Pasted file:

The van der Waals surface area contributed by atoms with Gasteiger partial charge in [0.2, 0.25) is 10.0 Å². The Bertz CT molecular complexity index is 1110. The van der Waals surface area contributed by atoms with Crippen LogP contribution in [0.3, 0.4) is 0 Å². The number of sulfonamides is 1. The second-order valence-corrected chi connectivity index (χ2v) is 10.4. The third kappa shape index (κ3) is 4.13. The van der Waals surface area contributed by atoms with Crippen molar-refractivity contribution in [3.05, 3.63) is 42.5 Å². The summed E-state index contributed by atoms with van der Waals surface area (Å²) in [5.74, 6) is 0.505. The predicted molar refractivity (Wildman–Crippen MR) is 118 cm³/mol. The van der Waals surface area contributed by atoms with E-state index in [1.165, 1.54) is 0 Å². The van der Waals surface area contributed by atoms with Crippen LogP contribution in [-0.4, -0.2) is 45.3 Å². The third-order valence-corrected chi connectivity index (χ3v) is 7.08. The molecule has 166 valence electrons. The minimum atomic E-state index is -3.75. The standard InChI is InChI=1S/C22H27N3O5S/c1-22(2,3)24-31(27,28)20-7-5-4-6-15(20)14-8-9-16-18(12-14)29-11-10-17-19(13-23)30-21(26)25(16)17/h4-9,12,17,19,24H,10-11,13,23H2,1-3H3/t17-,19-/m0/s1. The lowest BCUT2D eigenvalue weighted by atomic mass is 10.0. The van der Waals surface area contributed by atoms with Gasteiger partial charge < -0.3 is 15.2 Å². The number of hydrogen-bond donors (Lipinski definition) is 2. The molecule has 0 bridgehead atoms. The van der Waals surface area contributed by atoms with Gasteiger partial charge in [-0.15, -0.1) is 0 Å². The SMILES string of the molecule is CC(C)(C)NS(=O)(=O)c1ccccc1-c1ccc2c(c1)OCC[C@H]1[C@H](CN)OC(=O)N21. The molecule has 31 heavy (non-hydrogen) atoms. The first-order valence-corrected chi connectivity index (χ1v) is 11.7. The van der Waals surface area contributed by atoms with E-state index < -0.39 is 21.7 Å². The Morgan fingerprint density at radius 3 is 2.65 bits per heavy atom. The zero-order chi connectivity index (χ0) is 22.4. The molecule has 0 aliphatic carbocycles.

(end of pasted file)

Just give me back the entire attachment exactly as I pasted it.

The van der Waals surface area contributed by atoms with Gasteiger partial charge in [0.2, 0.25) is 10.0 Å². The Bertz CT molecular complexity index is 1110. The van der Waals surface area contributed by atoms with Crippen LogP contribution in [0.3, 0.4) is 0 Å². The number of sulfonamides is 1. The second-order valence-corrected chi connectivity index (χ2v) is 10.4. The third kappa shape index (κ3) is 4.13. The van der Waals surface area contributed by atoms with Crippen molar-refractivity contribution in [3.05, 3.63) is 42.5 Å². The summed E-state index contributed by atoms with van der Waals surface area (Å²) in [5.74, 6) is 0.505. The predicted molar refractivity (Wildman–Crippen MR) is 118 cm³/mol. The van der Waals surface area contributed by atoms with E-state index in [1.165, 1.54) is 0 Å². The van der Waals surface area contributed by atoms with Crippen LogP contribution in [-0.4, -0.2) is 45.3 Å². The third-order valence-corrected chi connectivity index (χ3v) is 7.08. The molecule has 166 valence electrons. The minimum atomic E-state index is -3.75. The standard InChI is InChI=1S/C22H27N3O5S/c1-22(2,3)24-31(27,28)20-7-5-4-6-15(20)14-8-9-16-18(12-14)29-11-10-17-19(13-23)30-21(26)25(16)17/h4-9,12,17,19,24H,10-11,13,23H2,1-3H3/t17-,19-/m0/s1. The lowest BCUT2D eigenvalue weighted by atomic mass is 10.0. The van der Waals surface area contributed by atoms with Gasteiger partial charge < -0.3 is 15.2 Å². The number of hydrogen-bond donors (Lipinski definition) is 2. The molecule has 0 bridgehead atoms. The van der Waals surface area contributed by atoms with Gasteiger partial charge in [-0.15, -0.1) is 0 Å². The SMILES string of the molecule is CC(C)(C)NS(=O)(=O)c1ccccc1-c1ccc2c(c1)OCC[C@H]1[C@H](CN)OC(=O)N21. The molecule has 31 heavy (non-hydrogen) atoms. The first-order valence-corrected chi connectivity index (χ1v) is 11.7. The van der Waals surface area contributed by atoms with E-state index < -0.39 is 21.7 Å². The Morgan fingerprint density at radius 3 is 2.65 bits per heavy atom. The zero-order chi connectivity index (χ0) is 22.4. The molecule has 0 aliphatic carbocycles.